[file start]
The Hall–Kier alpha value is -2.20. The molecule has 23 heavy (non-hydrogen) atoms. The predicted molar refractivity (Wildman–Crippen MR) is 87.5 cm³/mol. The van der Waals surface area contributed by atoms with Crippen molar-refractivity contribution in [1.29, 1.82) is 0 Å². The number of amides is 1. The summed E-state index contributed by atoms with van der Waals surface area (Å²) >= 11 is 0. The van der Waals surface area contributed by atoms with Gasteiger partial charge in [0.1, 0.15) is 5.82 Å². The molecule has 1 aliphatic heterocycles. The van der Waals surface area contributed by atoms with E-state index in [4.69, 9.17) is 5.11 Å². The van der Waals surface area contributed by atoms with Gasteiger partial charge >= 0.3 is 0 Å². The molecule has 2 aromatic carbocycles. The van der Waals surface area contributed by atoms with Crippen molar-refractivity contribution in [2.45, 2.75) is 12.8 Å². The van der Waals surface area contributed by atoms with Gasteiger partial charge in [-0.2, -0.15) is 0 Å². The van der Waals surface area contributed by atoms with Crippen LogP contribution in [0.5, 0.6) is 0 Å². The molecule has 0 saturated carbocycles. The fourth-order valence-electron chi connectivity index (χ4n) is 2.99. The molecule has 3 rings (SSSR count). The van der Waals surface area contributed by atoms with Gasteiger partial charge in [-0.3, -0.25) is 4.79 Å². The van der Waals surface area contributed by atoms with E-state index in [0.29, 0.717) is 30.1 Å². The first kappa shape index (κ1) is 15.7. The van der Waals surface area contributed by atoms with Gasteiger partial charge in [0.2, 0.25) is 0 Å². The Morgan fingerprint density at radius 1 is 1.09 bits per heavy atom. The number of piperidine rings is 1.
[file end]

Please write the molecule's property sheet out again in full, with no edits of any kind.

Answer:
The Hall–Kier alpha value is -2.20. The molecule has 23 heavy (non-hydrogen) atoms. The predicted molar refractivity (Wildman–Crippen MR) is 87.5 cm³/mol. The van der Waals surface area contributed by atoms with Crippen molar-refractivity contribution in [1.29, 1.82) is 0 Å². The number of amides is 1. The summed E-state index contributed by atoms with van der Waals surface area (Å²) >= 11 is 0. The van der Waals surface area contributed by atoms with Gasteiger partial charge in [0.1, 0.15) is 5.82 Å². The molecule has 1 aliphatic heterocycles. The van der Waals surface area contributed by atoms with E-state index in [4.69, 9.17) is 5.11 Å². The van der Waals surface area contributed by atoms with Gasteiger partial charge >= 0.3 is 0 Å². The molecule has 2 aromatic carbocycles. The van der Waals surface area contributed by atoms with Crippen molar-refractivity contribution in [2.45, 2.75) is 12.8 Å². The van der Waals surface area contributed by atoms with Gasteiger partial charge in [-0.2, -0.15) is 0 Å². The van der Waals surface area contributed by atoms with Crippen LogP contribution in [0.5, 0.6) is 0 Å². The molecule has 0 saturated carbocycles. The fourth-order valence-electron chi connectivity index (χ4n) is 2.99. The molecule has 3 rings (SSSR count). The van der Waals surface area contributed by atoms with Gasteiger partial charge in [-0.3, -0.25) is 4.79 Å². The van der Waals surface area contributed by atoms with E-state index in [0.29, 0.717) is 30.1 Å². The first kappa shape index (κ1) is 15.7. The van der Waals surface area contributed by atoms with Gasteiger partial charge in [0.2, 0.25) is 0 Å². The Morgan fingerprint density at radius 1 is 1.09 bits per heavy atom. The number of piperidine rings is 1.